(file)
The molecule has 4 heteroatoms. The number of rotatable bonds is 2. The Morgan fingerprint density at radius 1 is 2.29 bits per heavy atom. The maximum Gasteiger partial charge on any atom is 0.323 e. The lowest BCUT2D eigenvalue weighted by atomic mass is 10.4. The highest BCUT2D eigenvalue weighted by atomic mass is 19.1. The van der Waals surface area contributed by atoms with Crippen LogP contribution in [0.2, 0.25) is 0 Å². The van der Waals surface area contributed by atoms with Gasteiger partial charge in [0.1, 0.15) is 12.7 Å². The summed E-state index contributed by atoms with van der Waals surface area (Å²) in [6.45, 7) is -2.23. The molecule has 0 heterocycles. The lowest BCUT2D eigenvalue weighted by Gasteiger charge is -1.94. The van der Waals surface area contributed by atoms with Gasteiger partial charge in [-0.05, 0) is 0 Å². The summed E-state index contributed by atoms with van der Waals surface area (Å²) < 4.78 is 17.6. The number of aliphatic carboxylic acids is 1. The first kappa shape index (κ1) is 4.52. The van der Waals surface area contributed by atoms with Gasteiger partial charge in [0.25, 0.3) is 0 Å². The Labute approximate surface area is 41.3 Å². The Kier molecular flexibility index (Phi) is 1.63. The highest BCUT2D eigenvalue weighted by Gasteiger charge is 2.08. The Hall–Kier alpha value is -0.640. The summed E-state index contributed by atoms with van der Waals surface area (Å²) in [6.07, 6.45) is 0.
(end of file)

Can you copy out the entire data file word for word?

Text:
The molecule has 4 heteroatoms. The number of rotatable bonds is 2. The Morgan fingerprint density at radius 1 is 2.29 bits per heavy atom. The maximum Gasteiger partial charge on any atom is 0.323 e. The lowest BCUT2D eigenvalue weighted by atomic mass is 10.4. The highest BCUT2D eigenvalue weighted by atomic mass is 19.1. The van der Waals surface area contributed by atoms with Crippen LogP contribution in [0.2, 0.25) is 0 Å². The van der Waals surface area contributed by atoms with Gasteiger partial charge in [0.1, 0.15) is 12.7 Å². The summed E-state index contributed by atoms with van der Waals surface area (Å²) in [6.45, 7) is -2.23. The molecule has 0 heterocycles. The lowest BCUT2D eigenvalue weighted by Gasteiger charge is -1.94. The van der Waals surface area contributed by atoms with Gasteiger partial charge in [-0.05, 0) is 0 Å². The summed E-state index contributed by atoms with van der Waals surface area (Å²) < 4.78 is 17.6. The number of aliphatic carboxylic acids is 1. The first kappa shape index (κ1) is 4.52. The van der Waals surface area contributed by atoms with Gasteiger partial charge in [0.25, 0.3) is 0 Å². The Labute approximate surface area is 41.3 Å². The Kier molecular flexibility index (Phi) is 1.63. The highest BCUT2D eigenvalue weighted by Gasteiger charge is 2.08. The Hall–Kier alpha value is -0.640. The summed E-state index contributed by atoms with van der Waals surface area (Å²) in [6.07, 6.45) is 0.